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Friday, July 7, 2017

Trump meets with India PM Modi in Washington

(June 27)Indian Prime Minister Narendra Modi is in Washington to meet with U.S. president Donald Trump — a meeting that Modi's base see as a sign that Modi is a world leader and a strong man meeting with another strong man.

Both men see themselves as nationalists and visionaries. An article in Al Jazeera calls them both "titans of hate', arguing that both of them have been brought to power by hatred. From 2005 to 2014 Modi was actually banned from the U.S. after he was regarded as complicit in the 2002 pogroms again Muslims in his home state of Gujarat. Official figures, put the death toll from the riots at 790 Muslims and 254 Hindus. 2,500 people were injured non-fatally, and 223 more were reported missing. Other sources estimate that over 2000 people died. When Modi became PM things changed as he visited in 2014 and had a private dinner with President Obama in the White House. Modi returned several times and his present visit is the fourth since he won the Indian general election in 2014.
Both Obama and Trump have feted Modi much to the dislike of neighboring Pakistan who have poor relations with India and worry about the developing bonds of the U.S. with India. However, Modi and his Bharatiya Janata Party (BIP) are expected to be around and powerful for some time and may win elections in 2019. If Obama could overlook Modi's past and the anti-Muslim strong Hindu nationalist tendencies of his policy they are likely to cause no concern at all to Trump.
Both politicians stress getting the best deal possible for their countries. This makes them competitors but they can still make deals. Since 1991 India has in effect sold out their agricultural sector to mostly U.S.-based agro-businesses. The situation has led to continuing distress for small farmers. Up to 300,000 have committed suicide. Modi has to face push back against these policies. While Trump wants to push opening India to U.S. retailing giants to make America great again, Modi has adopted a "Made in India" policy a kind of mirror image of that of Trump. In many areas the policies of the two leaders are at loggerheads. Modi will be careful in what he chooses to praise about Trump.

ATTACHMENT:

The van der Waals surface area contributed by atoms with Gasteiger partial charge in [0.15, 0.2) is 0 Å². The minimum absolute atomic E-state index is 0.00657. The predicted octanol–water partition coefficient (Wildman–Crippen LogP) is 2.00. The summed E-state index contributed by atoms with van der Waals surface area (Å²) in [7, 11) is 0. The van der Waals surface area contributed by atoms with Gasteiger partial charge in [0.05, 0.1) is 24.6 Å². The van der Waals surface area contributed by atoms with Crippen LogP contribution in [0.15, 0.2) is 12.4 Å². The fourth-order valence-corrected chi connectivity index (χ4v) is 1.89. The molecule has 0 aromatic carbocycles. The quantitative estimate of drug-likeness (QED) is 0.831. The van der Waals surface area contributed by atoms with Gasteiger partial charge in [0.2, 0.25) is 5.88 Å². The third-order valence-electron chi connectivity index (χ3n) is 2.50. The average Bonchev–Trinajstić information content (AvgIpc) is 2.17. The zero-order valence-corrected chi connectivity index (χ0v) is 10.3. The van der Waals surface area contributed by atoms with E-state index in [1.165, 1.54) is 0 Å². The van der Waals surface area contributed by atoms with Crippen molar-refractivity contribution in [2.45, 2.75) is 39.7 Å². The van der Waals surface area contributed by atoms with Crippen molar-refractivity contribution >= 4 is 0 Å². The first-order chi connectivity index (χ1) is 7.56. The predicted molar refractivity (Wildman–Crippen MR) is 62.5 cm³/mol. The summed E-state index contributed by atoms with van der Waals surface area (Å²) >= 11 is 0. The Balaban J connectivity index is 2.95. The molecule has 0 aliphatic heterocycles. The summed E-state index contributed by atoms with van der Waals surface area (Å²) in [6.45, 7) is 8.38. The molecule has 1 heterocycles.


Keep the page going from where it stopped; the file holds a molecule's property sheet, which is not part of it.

However, there is one area where they are likely to make significant deals. The U.S. is the world's largest seller of weapons and India is the largest importer of them. As with the U.S., India makes it a budget priority to purchase weapons and spend on the military in spite of the pressing needs of its huge population.
Just before leaving for the US, the Indian government signed a deal to buy 22 U.S. Predator drones for a cool $2 billion. This will do nothing to alleviate poverty in India or solve the many other problems India faces. It will also probably increase tensions with its neighbor Pakistan.
The disagreements between the two leaders were downplayed. Modi is a strong supporter of the Paris agreement while Trump withdrew from it. Modi's protectionist trade policies are unlikely to help Trump close the trade deficit between the two countries. However, these problems were not discussed and instead there was mutual praise, backslapping and bragging with big promises. It was all public show which both leaders appreciate.
There is no sign that Modi is lessening his support of Hindu sectarianism. Just recently he appointed the Hindu priest, Yogi Adiyanath as chief minister of Ultar Pradesh. He is described by Al Jazeera as "the undisputed mascot of rabid, vitriolic, and abusive supporters of Hindu sectarianism". His rise to power is described in this article. Groups that at one time were on the fringe and marginal in India now appear to be part of the mainstream.

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